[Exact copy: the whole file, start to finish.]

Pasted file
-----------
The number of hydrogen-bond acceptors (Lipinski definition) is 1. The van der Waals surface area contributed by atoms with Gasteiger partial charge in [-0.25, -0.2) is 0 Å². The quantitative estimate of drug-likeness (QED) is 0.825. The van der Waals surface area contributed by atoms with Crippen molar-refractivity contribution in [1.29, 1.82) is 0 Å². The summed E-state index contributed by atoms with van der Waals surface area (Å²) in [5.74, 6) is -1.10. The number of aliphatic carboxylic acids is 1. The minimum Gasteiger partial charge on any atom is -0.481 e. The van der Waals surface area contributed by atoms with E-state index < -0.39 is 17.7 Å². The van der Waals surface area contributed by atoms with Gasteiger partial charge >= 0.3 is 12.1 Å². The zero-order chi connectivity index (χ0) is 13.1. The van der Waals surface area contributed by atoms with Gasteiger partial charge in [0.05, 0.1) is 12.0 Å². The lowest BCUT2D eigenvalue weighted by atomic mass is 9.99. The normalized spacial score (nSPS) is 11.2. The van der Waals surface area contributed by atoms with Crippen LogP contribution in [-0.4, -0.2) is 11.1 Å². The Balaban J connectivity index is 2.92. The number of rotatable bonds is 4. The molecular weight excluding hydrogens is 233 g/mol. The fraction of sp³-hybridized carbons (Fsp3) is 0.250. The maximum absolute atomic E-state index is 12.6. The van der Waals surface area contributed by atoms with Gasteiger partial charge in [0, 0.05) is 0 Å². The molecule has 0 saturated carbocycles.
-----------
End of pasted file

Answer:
The number of hydrogen-bond acceptors (Lipinski definition) is 1. The van der Waals surface area contributed by atoms with Gasteiger partial charge in [-0.25, -0.2) is 0 Å². The quantitative estimate of drug-likeness (QED) is 0.825. The van der Waals surface area contributed by atoms with Crippen molar-refractivity contribution in [1.29, 1.82) is 0 Å². The summed E-state index contributed by atoms with van der Waals surface area (Å²) in [5.74, 6) is -1.10. The number of aliphatic carboxylic acids is 1. The minimum Gasteiger partial charge on any atom is -0.481 e. The van der Waals surface area contributed by atoms with E-state index < -0.39 is 17.7 Å². The van der Waals surface area contributed by atoms with Gasteiger partial charge >= 0.3 is 12.1 Å². The zero-order chi connectivity index (χ0) is 13.1. The van der Waals surface area contributed by atoms with Gasteiger partial charge in [0.05, 0.1) is 12.0 Å². The lowest BCUT2D eigenvalue weighted by atomic mass is 9.99. The normalized spacial score (nSPS) is 11.2. The van der Waals surface area contributed by atoms with Crippen LogP contribution in [-0.4, -0.2) is 11.1 Å². The Balaban J connectivity index is 2.92. The number of rotatable bonds is 4. The molecular weight excluding hydrogens is 233 g/mol. The fraction of sp³-hybridized carbons (Fsp3) is 0.250. The maximum absolute atomic E-state index is 12.6. The van der Waals surface area contributed by atoms with Gasteiger partial charge in [0, 0.05) is 0 Å². The molecule has 0 saturated carbocycles.